Dick Shepherd 1935
Who Stands For Peace?
It is the habit of statesmen today to lead their peoples
as generals lead their armies - from behind. They no longer enunciate principles,
or outline policies, which they invite men and women of like mind to support;
their skill lies in ascertaining the greatest wish, the greatest fear, or
the greatest prejudice of the greatest number, and building a "platform"
One consequence of this is that Governments are usually less intelligent than the more intelligent sections of the electorate. Another is that, as a general rule, elections are not fought upon any issue of real importance, but upon vague and windy generalizations or picturesque catchphrases.
It is thus possible for profound changes in thought and feeling to occur within a nation, and yet find no expression in the policy of its rulers.
I believe that this is true of the attitude of the people of this country to war and war preparations and the diplomacy which is based on the threat of force. Politicians either knew nothing of foreign affairs themselves, or are convinced that the electors aren't interested in them, and they must give the public what it wants, so they content themselves with paying lip-service to peace in an occasional peroration, while they leave the experts to their job of getting ready for the next war.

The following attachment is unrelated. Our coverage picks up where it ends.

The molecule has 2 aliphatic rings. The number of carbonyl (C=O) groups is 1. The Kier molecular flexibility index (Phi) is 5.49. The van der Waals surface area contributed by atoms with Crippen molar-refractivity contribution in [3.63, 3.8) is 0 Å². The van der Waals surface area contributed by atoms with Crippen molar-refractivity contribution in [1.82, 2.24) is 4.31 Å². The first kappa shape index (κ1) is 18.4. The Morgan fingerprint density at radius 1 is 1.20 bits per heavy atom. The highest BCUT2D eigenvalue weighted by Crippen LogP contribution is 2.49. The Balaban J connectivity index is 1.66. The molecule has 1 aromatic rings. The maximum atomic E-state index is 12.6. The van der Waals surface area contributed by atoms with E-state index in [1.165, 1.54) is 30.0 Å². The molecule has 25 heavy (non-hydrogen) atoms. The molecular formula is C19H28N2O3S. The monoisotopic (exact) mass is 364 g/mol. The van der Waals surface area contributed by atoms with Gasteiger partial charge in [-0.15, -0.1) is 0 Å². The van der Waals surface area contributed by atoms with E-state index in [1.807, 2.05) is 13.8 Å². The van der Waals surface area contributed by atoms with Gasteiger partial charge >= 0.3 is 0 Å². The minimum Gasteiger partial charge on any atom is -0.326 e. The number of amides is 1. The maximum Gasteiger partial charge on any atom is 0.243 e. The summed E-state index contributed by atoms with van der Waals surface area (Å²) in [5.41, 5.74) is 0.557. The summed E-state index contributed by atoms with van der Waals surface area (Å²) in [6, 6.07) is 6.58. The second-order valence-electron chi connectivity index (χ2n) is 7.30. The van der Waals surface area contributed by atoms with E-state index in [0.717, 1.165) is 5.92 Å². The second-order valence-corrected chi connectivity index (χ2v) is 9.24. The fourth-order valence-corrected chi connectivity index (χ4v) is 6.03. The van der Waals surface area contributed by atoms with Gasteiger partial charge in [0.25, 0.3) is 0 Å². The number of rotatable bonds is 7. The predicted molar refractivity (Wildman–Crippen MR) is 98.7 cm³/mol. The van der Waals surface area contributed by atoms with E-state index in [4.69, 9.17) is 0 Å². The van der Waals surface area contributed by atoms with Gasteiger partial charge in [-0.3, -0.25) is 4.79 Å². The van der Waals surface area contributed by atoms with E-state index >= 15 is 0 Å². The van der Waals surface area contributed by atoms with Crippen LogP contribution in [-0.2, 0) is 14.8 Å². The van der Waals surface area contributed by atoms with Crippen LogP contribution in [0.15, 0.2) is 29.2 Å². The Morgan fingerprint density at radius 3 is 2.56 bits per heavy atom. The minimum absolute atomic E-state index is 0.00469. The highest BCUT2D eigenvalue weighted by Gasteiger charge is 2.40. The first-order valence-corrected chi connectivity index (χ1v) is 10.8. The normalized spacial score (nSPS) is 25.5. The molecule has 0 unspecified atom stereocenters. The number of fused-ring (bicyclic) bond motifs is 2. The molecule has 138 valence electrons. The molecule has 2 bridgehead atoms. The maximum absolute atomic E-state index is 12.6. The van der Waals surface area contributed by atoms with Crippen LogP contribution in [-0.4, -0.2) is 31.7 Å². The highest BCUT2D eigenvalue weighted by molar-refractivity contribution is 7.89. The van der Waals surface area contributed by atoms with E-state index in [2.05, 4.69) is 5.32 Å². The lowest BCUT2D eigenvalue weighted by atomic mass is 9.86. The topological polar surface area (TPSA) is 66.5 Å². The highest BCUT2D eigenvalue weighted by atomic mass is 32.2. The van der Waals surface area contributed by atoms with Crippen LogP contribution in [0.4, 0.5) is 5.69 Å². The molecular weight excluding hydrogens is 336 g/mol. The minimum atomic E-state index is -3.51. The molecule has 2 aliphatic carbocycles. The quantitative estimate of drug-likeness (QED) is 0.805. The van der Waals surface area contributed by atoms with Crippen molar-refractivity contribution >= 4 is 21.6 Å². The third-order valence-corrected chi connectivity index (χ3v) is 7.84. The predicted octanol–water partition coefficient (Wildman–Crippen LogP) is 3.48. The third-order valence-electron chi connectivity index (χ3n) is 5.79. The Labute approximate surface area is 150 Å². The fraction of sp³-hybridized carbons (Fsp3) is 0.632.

There is no way of altering that, of achieving a real peace policy, unless those who are opposed to war become vocal and declare the faith that is in them. In other words, we must make a nuisance of ourselves.
It was for this reason that, in October 1934, I addressed a letter to the Press of this country in which men who shared my views on the subject of peace and war were invited to communicate with me.
"Up to now," I wrote, "the peace movement has received its main support from women, but it seems high time that men should throw their weight into the scales against war."
I expressly disclaimed any intention of forming a new organization, and I made it clear that I was acting as an individual, and not on behalf of any Pacifist body or of the Church. But, I said, "It seems essential to discover whether or not it be true, as we are told, that the majority of thoughtful men in this country are now convinced that war of every kind, or for any cause, is not only a denial of Christianity, but a crime against humanity, which is no longer to be permitted by civilised people."
The response to that letter was overwhelming, and very many of thousands of men signed the following pledge: